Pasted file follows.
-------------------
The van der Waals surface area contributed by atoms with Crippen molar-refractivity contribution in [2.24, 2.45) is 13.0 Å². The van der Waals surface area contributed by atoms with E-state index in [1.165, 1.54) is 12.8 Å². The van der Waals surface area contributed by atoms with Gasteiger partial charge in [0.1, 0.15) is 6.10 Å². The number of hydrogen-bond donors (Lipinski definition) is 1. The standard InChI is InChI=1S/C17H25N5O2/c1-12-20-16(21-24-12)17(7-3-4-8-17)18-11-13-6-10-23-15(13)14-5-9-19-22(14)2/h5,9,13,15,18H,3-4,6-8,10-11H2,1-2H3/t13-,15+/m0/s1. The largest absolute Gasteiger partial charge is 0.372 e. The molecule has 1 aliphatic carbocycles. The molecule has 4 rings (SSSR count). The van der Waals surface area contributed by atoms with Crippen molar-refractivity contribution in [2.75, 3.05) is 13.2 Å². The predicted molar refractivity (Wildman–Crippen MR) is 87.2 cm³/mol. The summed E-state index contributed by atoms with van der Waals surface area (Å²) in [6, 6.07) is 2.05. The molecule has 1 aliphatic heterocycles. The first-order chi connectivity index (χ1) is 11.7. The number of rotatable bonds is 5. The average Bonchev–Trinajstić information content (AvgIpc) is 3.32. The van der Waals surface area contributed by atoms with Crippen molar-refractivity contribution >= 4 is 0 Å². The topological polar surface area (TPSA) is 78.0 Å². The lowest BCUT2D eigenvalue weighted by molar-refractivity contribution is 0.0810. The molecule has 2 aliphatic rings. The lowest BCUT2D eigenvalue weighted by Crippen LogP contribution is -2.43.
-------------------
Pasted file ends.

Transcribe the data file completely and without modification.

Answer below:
The van der Waals surface area contributed by atoms with Crippen molar-refractivity contribution in [2.24, 2.45) is 13.0 Å². The van der Waals surface area contributed by atoms with E-state index in [1.165, 1.54) is 12.8 Å². The van der Waals surface area contributed by atoms with Gasteiger partial charge in [0.1, 0.15) is 6.10 Å². The number of hydrogen-bond donors (Lipinski definition) is 1. The standard InChI is InChI=1S/C17H25N5O2/c1-12-20-16(21-24-12)17(7-3-4-8-17)18-11-13-6-10-23-15(13)14-5-9-19-22(14)2/h5,9,13,15,18H,3-4,6-8,10-11H2,1-2H3/t13-,15+/m0/s1. The largest absolute Gasteiger partial charge is 0.372 e. The molecule has 1 aliphatic carbocycles. The molecule has 4 rings (SSSR count). The van der Waals surface area contributed by atoms with Crippen molar-refractivity contribution in [2.75, 3.05) is 13.2 Å². The predicted molar refractivity (Wildman–Crippen MR) is 87.2 cm³/mol. The summed E-state index contributed by atoms with van der Waals surface area (Å²) in [6, 6.07) is 2.05. The molecule has 1 aliphatic heterocycles. The first-order chi connectivity index (χ1) is 11.7. The number of rotatable bonds is 5. The average Bonchev–Trinajstić information content (AvgIpc) is 3.32. The van der Waals surface area contributed by atoms with Crippen molar-refractivity contribution >= 4 is 0 Å². The topological polar surface area (TPSA) is 78.0 Å². The lowest BCUT2D eigenvalue weighted by molar-refractivity contribution is 0.0810. The molecule has 2 aliphatic rings. The lowest BCUT2D eigenvalue weighted by Crippen LogP contribution is -2.43.